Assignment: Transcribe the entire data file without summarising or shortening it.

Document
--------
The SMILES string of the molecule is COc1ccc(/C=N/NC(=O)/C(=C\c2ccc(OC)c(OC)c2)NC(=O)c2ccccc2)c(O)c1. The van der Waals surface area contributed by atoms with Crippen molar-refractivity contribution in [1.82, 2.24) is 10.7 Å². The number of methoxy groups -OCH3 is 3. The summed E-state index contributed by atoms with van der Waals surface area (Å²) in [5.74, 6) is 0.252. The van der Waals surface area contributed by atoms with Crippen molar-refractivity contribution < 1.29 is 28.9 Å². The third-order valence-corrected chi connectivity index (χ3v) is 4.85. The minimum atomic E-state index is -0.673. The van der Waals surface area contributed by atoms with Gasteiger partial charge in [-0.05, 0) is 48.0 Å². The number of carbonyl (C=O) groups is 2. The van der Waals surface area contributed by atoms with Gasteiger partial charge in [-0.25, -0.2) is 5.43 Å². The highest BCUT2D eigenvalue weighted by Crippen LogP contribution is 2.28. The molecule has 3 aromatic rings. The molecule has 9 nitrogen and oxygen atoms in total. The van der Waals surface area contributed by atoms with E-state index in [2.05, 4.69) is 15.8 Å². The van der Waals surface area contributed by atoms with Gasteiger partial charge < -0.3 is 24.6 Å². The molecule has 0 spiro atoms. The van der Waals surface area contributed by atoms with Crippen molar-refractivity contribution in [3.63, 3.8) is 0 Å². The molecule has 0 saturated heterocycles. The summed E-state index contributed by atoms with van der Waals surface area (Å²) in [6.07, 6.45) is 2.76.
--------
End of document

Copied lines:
The SMILES string of the molecule is COc1ccc(/C=N/NC(=O)/C(=C\c2ccc(OC)c(OC)c2)NC(=O)c2ccccc2)c(O)c1. The van der Waals surface area contributed by atoms with Crippen molar-refractivity contribution in [1.82, 2.24) is 10.7 Å². The number of methoxy groups -OCH3 is 3. The summed E-state index contributed by atoms with van der Waals surface area (Å²) in [5.74, 6) is 0.252. The van der Waals surface area contributed by atoms with Crippen molar-refractivity contribution < 1.29 is 28.9 Å². The third-order valence-corrected chi connectivity index (χ3v) is 4.85. The minimum atomic E-state index is -0.673. The van der Waals surface area contributed by atoms with Gasteiger partial charge in [-0.05, 0) is 48.0 Å². The number of carbonyl (C=O) groups is 2. The van der Waals surface area contributed by atoms with Gasteiger partial charge in [-0.25, -0.2) is 5.43 Å². The highest BCUT2D eigenvalue weighted by Crippen LogP contribution is 2.28. The molecule has 3 aromatic rings. The molecule has 9 nitrogen and oxygen atoms in total. The van der Waals surface area contributed by atoms with E-state index in [2.05, 4.69) is 15.8 Å². The van der Waals surface area contributed by atoms with Gasteiger partial charge < -0.3 is 24.6 Å². The molecule has 0 spiro atoms. The van der Waals surface area contributed by atoms with Crippen molar-refractivity contribution in [3.63, 3.8) is 0 Å². The molecule has 0 saturated heterocycles. The summed E-state index contributed by atoms with van der Waals surface area (Å²) in [6.07, 6.45) is 2.76.